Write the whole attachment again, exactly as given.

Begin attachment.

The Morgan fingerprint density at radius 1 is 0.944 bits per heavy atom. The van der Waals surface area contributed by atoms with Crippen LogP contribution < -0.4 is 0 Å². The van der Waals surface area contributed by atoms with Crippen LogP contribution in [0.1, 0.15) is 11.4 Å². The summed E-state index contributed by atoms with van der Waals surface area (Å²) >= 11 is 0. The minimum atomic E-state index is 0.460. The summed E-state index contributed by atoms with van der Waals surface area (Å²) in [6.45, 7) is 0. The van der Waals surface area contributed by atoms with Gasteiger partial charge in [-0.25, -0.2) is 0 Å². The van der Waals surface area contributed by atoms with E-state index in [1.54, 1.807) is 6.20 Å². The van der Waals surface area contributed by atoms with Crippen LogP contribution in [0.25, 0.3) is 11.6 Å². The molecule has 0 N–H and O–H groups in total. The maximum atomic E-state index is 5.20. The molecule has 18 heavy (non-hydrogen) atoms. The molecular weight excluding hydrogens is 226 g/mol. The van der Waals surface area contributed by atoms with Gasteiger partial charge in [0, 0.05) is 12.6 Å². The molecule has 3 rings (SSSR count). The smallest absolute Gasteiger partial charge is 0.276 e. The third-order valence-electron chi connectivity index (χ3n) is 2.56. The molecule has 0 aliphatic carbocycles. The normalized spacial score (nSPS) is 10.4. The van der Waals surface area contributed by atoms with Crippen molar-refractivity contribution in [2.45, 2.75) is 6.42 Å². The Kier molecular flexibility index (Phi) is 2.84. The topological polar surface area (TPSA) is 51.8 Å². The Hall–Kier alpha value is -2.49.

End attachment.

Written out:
The Morgan fingerprint density at radius 1 is 0.944 bits per heavy atom. The van der Waals surface area contributed by atoms with Crippen LogP contribution < -0.4 is 0 Å². The van der Waals surface area contributed by atoms with Crippen LogP contribution in [0.1, 0.15) is 11.4 Å². The summed E-state index contributed by atoms with van der Waals surface area (Å²) >= 11 is 0. The minimum atomic E-state index is 0.460. The summed E-state index contributed by atoms with van der Waals surface area (Å²) in [6.45, 7) is 0. The van der Waals surface area contributed by atoms with Gasteiger partial charge in [-0.25, -0.2) is 0 Å². The van der Waals surface area contributed by atoms with E-state index in [1.54, 1.807) is 6.20 Å². The van der Waals surface area contributed by atoms with Crippen LogP contribution in [0.25, 0.3) is 11.6 Å². The molecule has 0 N–H and O–H groups in total. The maximum atomic E-state index is 5.20. The molecule has 18 heavy (non-hydrogen) atoms. The molecular weight excluding hydrogens is 226 g/mol. The van der Waals surface area contributed by atoms with Gasteiger partial charge in [0, 0.05) is 12.6 Å². The molecule has 3 rings (SSSR count). The smallest absolute Gasteiger partial charge is 0.276 e. The third-order valence-electron chi connectivity index (χ3n) is 2.56. The molecule has 0 aliphatic carbocycles. The normalized spacial score (nSPS) is 10.4. The van der Waals surface area contributed by atoms with Crippen molar-refractivity contribution in [2.45, 2.75) is 6.42 Å². The Kier molecular flexibility index (Phi) is 2.84. The topological polar surface area (TPSA) is 51.8 Å². The Hall–Kier alpha value is -2.49.